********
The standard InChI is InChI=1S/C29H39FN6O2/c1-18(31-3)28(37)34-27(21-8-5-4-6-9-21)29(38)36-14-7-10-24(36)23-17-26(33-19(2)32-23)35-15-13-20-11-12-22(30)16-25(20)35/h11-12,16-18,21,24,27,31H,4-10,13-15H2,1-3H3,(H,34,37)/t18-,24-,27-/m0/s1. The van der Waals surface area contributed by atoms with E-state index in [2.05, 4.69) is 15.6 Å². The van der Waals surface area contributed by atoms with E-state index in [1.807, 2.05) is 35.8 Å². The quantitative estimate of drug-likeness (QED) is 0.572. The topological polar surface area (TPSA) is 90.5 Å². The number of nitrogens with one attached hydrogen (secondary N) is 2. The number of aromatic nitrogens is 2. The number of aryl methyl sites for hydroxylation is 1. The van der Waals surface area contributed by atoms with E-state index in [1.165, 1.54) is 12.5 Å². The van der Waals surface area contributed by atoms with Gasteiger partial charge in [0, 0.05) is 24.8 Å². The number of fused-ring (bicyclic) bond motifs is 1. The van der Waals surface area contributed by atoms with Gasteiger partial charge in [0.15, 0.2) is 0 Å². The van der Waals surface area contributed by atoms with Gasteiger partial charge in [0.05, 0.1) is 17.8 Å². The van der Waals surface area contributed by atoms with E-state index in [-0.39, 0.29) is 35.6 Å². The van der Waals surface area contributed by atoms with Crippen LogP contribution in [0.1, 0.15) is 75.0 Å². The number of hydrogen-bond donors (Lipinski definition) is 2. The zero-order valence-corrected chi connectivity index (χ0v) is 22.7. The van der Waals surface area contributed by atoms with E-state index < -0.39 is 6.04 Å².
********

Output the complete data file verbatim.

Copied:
The standard InChI is InChI=1S/C29H39FN6O2/c1-18(31-3)28(37)34-27(21-8-5-4-6-9-21)29(38)36-14-7-10-24(36)23-17-26(33-19(2)32-23)35-15-13-20-11-12-22(30)16-25(20)35/h11-12,16-18,21,24,27,31H,4-10,13-15H2,1-3H3,(H,34,37)/t18-,24-,27-/m0/s1. The van der Waals surface area contributed by atoms with E-state index in [2.05, 4.69) is 15.6 Å². The van der Waals surface area contributed by atoms with E-state index in [1.807, 2.05) is 35.8 Å². The quantitative estimate of drug-likeness (QED) is 0.572. The topological polar surface area (TPSA) is 90.5 Å². The number of nitrogens with one attached hydrogen (secondary N) is 2. The number of aromatic nitrogens is 2. The number of aryl methyl sites for hydroxylation is 1. The van der Waals surface area contributed by atoms with E-state index in [1.165, 1.54) is 12.5 Å². The van der Waals surface area contributed by atoms with Gasteiger partial charge in [0, 0.05) is 24.8 Å². The number of fused-ring (bicyclic) bond motifs is 1. The van der Waals surface area contributed by atoms with Gasteiger partial charge in [0.15, 0.2) is 0 Å². The van der Waals surface area contributed by atoms with Gasteiger partial charge in [0.05, 0.1) is 17.8 Å². The van der Waals surface area contributed by atoms with E-state index in [-0.39, 0.29) is 35.6 Å². The van der Waals surface area contributed by atoms with Crippen LogP contribution in [0.1, 0.15) is 75.0 Å². The number of hydrogen-bond donors (Lipinski definition) is 2. The zero-order valence-corrected chi connectivity index (χ0v) is 22.7. The van der Waals surface area contributed by atoms with E-state index < -0.39 is 6.04 Å².